Company will benefit from grant

Published 4:40 pm Saturday, August 16, 2008

By Staff
Pacific Seacraft setting up shop at National Spinning
Contributing Editor
Washington’s acceptance of a $200,000 grant will help Pacific Seacraft, which moved from the West Coast to Beaufort County, improve its facilities and create more jobs, according to city officials.
The council accepted the grant during its meeting Monday. It also authorized the city to enter into a loan/performance agreement with Pacific Seacraft as part of a sub-recipient agreement.
Previously, the city agreed to help Pacific Seacraft apply for a $200,000 grant from the Rural Economic Development Center. Reid Brodie, who along with his son Stephen Brodie, bought Pacific Seacraft at a federal bankruptcy auction in October 2007, asked the city to help the company apply for the grant.
The performance agreement calls for the creation of 25 jobs within 24 months. The clock started ticking July 1, according to a memorandum from Bobby Roberson, the city’s planning and development director, to the mayor and council members. The agreement also sets up a “repayment” schedule if Pacific Seacraft does not meet conditions of the grant agreement.
A promissory note requires Pacific Seacraft to pay the city up to $200,000 if Pacific Seacraft defaults on the loan/performance agreement.
Unlike other similar agreements with other companies, the city is not liable for reimbursing the Rural Center if Pacific Seacraft does not meet the agreement conditions, according to city officials.
Brodie told the council he expects no problem with Pacific Seacraft’s creating the 25 jobs within the 24-month period.
The money is coming from the Rural Center’s building reuse and restoration grants program, which is designed to spur economic activity and job creation by assisting in the productive reuse of vacant buildings in small towns.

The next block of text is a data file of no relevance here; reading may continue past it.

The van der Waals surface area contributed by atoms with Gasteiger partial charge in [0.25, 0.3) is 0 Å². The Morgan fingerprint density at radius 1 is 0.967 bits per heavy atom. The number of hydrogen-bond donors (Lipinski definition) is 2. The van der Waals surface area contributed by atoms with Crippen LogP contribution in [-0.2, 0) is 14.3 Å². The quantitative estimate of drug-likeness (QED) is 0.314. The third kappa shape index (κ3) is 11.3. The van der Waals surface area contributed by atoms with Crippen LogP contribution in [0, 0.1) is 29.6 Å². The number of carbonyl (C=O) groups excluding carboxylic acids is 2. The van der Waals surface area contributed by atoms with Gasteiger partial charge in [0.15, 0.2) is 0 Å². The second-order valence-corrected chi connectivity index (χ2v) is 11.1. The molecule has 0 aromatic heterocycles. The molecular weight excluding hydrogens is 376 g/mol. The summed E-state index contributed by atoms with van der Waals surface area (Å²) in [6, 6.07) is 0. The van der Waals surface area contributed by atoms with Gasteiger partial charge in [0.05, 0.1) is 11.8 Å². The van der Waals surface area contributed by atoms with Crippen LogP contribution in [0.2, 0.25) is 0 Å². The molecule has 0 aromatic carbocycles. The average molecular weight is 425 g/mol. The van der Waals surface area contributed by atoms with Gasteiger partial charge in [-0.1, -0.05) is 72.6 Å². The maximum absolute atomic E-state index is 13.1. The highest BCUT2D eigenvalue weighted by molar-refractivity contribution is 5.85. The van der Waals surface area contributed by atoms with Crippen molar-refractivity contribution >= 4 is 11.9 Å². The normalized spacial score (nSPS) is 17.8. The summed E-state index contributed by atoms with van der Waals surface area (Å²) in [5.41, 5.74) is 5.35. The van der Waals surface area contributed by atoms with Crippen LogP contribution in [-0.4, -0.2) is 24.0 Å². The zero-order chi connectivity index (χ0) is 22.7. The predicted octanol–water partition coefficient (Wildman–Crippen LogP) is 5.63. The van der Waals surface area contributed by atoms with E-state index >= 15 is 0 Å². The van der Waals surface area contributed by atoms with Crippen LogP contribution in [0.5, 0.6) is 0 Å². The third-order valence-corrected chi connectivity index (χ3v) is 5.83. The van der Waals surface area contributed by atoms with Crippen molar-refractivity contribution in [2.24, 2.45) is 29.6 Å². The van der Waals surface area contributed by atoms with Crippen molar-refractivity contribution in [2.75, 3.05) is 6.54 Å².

The money earmarked for Pacific Seacraft will be used to modify a 40,000-square-foot segment of the National Spinning complex in Washington. The areas being leased by Pacific Seacraft were built in 1966 and 1986. They have been vacant for more than 10 years.
The grant conditions require a cash match equal to the amount of the funding from the Rural Center, with 3 percent ($6,000) of that match provided by the city. The remaining match amount may come from public or private sources, or both.
Earlier this year, the Rural Center announced Pacific Seacraft was the recipient of a $350,000 venture-capital loan to purchase property and cover construction and equipment costs.
Pacific Seacraft joins an expanding boating industry in Beaufort County.
Fountain Powerboats recently built its first Baja boat at its Chocowinity plant. The company recently acquired the Baja line.
In recent years, Brooks Boatworks and Egret Boats have moved into the Beaufort County Industrial Park. Park Boat Co., a retailer of boats, has moved into a larger building.